Xbox Series X and Series S review: The new consoles are put to the test

  • Microsoft’s new hardware has masses of storage and fast loading time, and comes out in the same week as Sony’s PlayStation 5
  • Unlike the PS5 and its exclusive ‘Spider-Man’ game, there are no titles being released with the Xbox
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The Xbox Series S (left) and X came out on November 10. Photo: Microsoft/Handout via Reuters

It’s hard to get excited about a large, new black box in your sitting room. But that’s essentially what Microsoft has given us with the rather unadventurous-looking new Xbox consoles, which launched on November 10.

The larger model Xbox Series X is a black monolith with slight green accents, while the smaller Xbox Series S is a small white block with a large black circle on the side.

So much for design.

But the uninspired looks don’t mean that Microsoft has done a bad job with its new generation of home consoles.

Both versions come with decisive improvements over their predecessors, and that’s where the excitement begins.

To start with, load times are drastically reduced. Both consoles now have fast SSD memory built in, meaning you barely have time to pull out your phone and check Instagram before the game is finished loading.

The Series X has 1 TB of storage, while the Series S has 512 GB. The result of this fast memory is that your console is now up and running faster than your TV, while levels in the game are sometimes loaded in a few seconds.

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The fast loading times could also ultimately change how games are played and designed. However, it will still take some time before titles are released that are really designed for this generation and its features.

Of course, almost all of what’s new is under the hood. Both consoles have top-of-the-line processors and graphics cards, although the Series S has slightly less processing power.

With the new technology, the Series X should be able to display 8K at 60 frames per second (fps), and 4K (Ultra HD) at even 120 fps. For this to work, however, you’ll of course need a 4K TV (or 8K TV when they become more widely available).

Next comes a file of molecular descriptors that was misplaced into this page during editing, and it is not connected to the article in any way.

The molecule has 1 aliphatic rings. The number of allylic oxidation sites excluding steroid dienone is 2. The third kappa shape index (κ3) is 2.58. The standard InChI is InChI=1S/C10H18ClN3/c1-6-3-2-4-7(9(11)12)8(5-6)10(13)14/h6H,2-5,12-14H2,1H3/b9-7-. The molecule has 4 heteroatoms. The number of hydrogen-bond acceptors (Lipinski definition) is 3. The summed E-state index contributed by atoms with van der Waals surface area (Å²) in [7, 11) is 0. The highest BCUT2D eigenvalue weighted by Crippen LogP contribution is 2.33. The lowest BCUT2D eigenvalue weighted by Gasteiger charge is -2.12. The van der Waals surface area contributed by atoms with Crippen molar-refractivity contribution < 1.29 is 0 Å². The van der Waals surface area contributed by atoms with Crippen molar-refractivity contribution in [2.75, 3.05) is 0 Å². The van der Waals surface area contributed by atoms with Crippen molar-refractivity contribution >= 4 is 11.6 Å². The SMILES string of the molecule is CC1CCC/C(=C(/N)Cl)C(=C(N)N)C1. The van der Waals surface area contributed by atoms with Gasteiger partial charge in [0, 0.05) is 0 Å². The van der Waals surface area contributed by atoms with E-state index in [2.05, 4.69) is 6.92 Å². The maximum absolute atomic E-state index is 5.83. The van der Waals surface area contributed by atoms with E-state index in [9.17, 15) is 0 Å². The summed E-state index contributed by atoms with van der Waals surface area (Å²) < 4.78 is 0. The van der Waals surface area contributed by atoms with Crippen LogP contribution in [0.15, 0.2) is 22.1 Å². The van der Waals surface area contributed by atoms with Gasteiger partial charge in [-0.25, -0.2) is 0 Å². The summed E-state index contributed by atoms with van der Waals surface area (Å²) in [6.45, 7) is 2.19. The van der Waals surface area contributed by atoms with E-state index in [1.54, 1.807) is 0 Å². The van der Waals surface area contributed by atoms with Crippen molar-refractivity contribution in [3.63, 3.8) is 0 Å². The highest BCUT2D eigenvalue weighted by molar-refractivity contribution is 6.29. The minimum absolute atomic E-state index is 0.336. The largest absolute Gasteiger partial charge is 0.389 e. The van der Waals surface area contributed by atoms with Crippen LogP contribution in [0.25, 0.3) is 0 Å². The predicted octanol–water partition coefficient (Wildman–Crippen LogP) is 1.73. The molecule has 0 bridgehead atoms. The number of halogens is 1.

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Things are a little more scaled back for the Series S, which has a maximum resolution of 1440p at 120 fps. Furthermore it has no optical drive for 4K-Blurays. But for many average users, this will be enough.

Unlike with Sony’s new PlayStation controller, where the dynamic rumble is the talk of the town, little has changed on the new Xbox controller.

In the middle, there’s a new share button, which allows you to easily take screenshots and record gameplay. The controller is still powered by two AA batteries.

Both new Xbox consoles can also be used as TV boxes for streaming all kinds of content. Streaming apps like Netflix, Amazon Prime TV, Disney+ and numerous others can all be downloaded free of charge from the Microsoft Store – although you’ll need a subscription.

However, the most important thing with new hardware is probably the games. And here, Microsoft is taking a rather strange approach: not one single exclusive new game at launch.

Much of the buzz surrounding Sony’s new PlayStation 5, which launched on November 12, is surrounding an exclusive new Spider Man game. Microsoft, meanwhile, wants to score points with its enormous catalogue of previous games.

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Almost all games up to the first Xbox, which already run on the Xbox One, should also be playable on the new consoles, with the exception of games that rely on the Kinect for controls.

On one hand, this makes the transition to the new generation easier: if you haven’t finished a game on the Xbox One yet, you can simply continue playing on the Series X/S – and your status will automatically sync from the cloud.

On the other hand, apart from the new technology, this also makes the upgrade kind of unnecessary. If you own one of the predecessors, therefore, you might want to wait a little longer before investing.

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